Well, this exhibition has 22 of the original Ford Times screen prints from the 50's and 60's hand-printed by the Harpers in their basement, along with some later prints from the 70's and 80's printed by the studio.
Last week I was fortunate enough to have a sneaky peak at the work and I can report it's even more amazing in the flesh than it is in any book.
The private view is on Friday 2 July and the exhibition runs from 3 July to 5 September 2010, so there is plenty of time to plan a trip to the seaside (Castor + Pollux
is right on the seafront).
Read more about Charley Harper here
#77 - More matchbooks!
Here's a selection of 70's and early 80's matchbooks I managed to get my hands on last week at an autojumble?!
The typography is great, especially on the BEA and Berni logos, but most of all I'm loving the thick black outline of the Wesson illustrations and the delicate skier illustrations on the Wyoming one.
This collection is getting pretty big these days - check out more here
Loving this new 'Rollerboots
' card from the Lisa Jones Studio
, it's one of the new additions to her online store. As is this fabulous limited edition, monochromatic print 'Two up, Two Down
There's also 1 of the 'Lovebirds
' (below) limited edition prints left, so be quick!Images copyright Lisa Jones.
Remember the Country Fair Magazines
about last year, well this weekend I was lucky enough to find a few more!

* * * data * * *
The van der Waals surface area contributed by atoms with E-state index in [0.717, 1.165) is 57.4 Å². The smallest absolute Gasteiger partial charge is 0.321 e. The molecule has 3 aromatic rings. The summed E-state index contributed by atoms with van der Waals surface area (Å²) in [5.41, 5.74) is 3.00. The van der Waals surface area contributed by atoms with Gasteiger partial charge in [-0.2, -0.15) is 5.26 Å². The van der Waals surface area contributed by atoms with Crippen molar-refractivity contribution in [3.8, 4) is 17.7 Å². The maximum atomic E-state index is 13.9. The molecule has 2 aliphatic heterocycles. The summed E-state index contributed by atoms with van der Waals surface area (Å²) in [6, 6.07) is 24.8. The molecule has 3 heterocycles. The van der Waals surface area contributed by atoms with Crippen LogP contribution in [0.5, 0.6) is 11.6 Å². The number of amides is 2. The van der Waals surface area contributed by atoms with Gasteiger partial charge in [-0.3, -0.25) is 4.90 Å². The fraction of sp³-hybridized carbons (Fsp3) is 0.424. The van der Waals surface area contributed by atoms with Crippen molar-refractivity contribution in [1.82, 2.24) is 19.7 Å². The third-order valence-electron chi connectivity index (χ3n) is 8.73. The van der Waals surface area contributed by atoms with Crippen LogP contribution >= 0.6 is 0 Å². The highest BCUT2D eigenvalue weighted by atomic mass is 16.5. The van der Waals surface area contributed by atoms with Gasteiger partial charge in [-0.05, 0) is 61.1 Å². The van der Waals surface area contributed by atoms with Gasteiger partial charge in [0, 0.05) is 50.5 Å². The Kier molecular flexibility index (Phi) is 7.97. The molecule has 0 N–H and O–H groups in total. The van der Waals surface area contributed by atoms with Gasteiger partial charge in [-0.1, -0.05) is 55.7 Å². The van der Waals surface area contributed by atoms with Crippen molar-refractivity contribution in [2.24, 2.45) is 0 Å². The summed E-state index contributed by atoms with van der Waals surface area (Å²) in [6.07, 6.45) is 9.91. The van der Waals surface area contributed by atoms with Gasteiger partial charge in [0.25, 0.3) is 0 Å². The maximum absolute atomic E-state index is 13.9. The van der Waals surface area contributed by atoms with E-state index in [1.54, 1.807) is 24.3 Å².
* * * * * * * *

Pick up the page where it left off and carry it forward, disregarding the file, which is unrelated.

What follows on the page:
These new issues also have beautifully illustrated and graphic covers. There are four Jonny Hanna covers (October 1956, July 1957, November 1957 and June 1958) and one by children's book illustrator, John Lobban (the orange bat one - April 1958).
I can't wait to find more of these - fingers crossed I'll be lucky again soon.
If you liked these you may also like my collection of Which? Magazine covers
and Do It Yourself Annuals
Well the Brighton Festival
is now in full swing and to celebrate, our friends at Castor + Pollux
are showing new linocuts from the wonderful Paul Catherall
We're big fans of his work and can't wait to see the exhibition which includes a print of Brighton's infamous Embassy Court building (top), which is available at the special price of £250 (unframed) when ordered before the 15 May or bought at the private view evening.The private view on the evening of Friday 14 May kicks off the exhibition which will then run from 15 May - 20 June.
See more work from Paul Catherall here
.Images copyright Paul Catherall, taken from Castor + Pollux.
I was very excited last week when the postie delivered a big white envelope with an Andy Smith
illustration on the back (even though it had been screwed up to fit it in the postbox!). It was his new promotional newspaper created by the Newspaper Club
in an edition of 500!
The paper is a collection of 12 posters created originally by Andy as silkscreen prints. Some are old favourites and a few are new (to me anyway), but they're all fantastic. I especially love the cover (above) with the fading effect.
#70 - Commemorative, sailing themed stamps
from the UK designed by Andrew Restall MISA and released on June 11 1975
These bold, colourful stamps illustrate Sailing Dinghies (7p), Racing Keel Boats (8p), Cruising Yachts (10p) and Multihulls (12p).
Below is the First Day Cover that my set came on...
See more Andrew Restall
designed stamps from the reference box here
#68 - set of 4 stamps celebrating 50 years of the BBC (1922 - 1972)
Designed by David Gentleman and released on 13 September 1972, these stamps have great illustrations of equipment significant in the history of broadcasting; 3p - Microphones, 5p - Horn Loudspeaker, 7 1/2p - TV Camera and 9p - Oscillator and spark transmitter (Marconi/Kemp experiments 1897).
Here are the first day covers for each stamp, which are also pretty cool...
See more David Gentleman designed stamps from the reference box here